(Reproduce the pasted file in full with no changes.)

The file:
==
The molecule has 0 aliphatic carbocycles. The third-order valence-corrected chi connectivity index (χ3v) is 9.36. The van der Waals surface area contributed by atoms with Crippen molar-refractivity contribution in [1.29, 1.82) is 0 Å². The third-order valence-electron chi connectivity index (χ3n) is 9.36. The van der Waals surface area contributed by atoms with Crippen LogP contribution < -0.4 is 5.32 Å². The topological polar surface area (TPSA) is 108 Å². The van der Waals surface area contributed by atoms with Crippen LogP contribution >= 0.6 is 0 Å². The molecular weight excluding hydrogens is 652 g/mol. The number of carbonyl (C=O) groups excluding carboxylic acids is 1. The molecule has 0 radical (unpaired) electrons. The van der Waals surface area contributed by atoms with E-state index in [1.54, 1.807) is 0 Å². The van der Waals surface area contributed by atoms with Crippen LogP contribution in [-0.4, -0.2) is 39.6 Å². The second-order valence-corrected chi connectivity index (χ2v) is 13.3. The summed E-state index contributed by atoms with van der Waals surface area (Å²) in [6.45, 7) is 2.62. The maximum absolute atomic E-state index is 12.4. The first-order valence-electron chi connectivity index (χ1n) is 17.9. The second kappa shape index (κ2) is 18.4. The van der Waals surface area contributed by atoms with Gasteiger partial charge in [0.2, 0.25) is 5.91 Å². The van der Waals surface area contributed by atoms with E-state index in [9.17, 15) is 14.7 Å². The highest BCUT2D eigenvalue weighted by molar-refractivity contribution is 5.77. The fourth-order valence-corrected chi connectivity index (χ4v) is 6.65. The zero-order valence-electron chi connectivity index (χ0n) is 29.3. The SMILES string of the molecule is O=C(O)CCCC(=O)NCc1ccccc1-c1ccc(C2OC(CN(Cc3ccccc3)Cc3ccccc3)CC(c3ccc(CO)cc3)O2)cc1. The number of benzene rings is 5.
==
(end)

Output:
The molecule has 0 aliphatic carbocycles. The third-order valence-corrected chi connectivity index (χ3v) is 9.36. The van der Waals surface area contributed by atoms with Crippen molar-refractivity contribution in [1.29, 1.82) is 0 Å². The third-order valence-electron chi connectivity index (χ3n) is 9.36. The van der Waals surface area contributed by atoms with Crippen LogP contribution < -0.4 is 5.32 Å². The topological polar surface area (TPSA) is 108 Å². The van der Waals surface area contributed by atoms with Crippen LogP contribution >= 0.6 is 0 Å². The molecular weight excluding hydrogens is 652 g/mol. The number of carbonyl (C=O) groups excluding carboxylic acids is 1. The molecule has 0 radical (unpaired) electrons. The van der Waals surface area contributed by atoms with E-state index in [1.54, 1.807) is 0 Å². The van der Waals surface area contributed by atoms with Crippen LogP contribution in [-0.4, -0.2) is 39.6 Å². The second-order valence-corrected chi connectivity index (χ2v) is 13.3. The summed E-state index contributed by atoms with van der Waals surface area (Å²) in [6.45, 7) is 2.62. The maximum absolute atomic E-state index is 12.4. The first-order valence-electron chi connectivity index (χ1n) is 17.9. The second kappa shape index (κ2) is 18.4. The van der Waals surface area contributed by atoms with Gasteiger partial charge in [0.2, 0.25) is 5.91 Å². The van der Waals surface area contributed by atoms with E-state index in [9.17, 15) is 14.7 Å². The highest BCUT2D eigenvalue weighted by molar-refractivity contribution is 5.77. The fourth-order valence-corrected chi connectivity index (χ4v) is 6.65. The zero-order valence-electron chi connectivity index (χ0n) is 29.3. The SMILES string of the molecule is O=C(O)CCCC(=O)NCc1ccccc1-c1ccc(C2OC(CN(Cc3ccccc3)Cc3ccccc3)CC(c3ccc(CO)cc3)O2)cc1. The number of benzene rings is 5.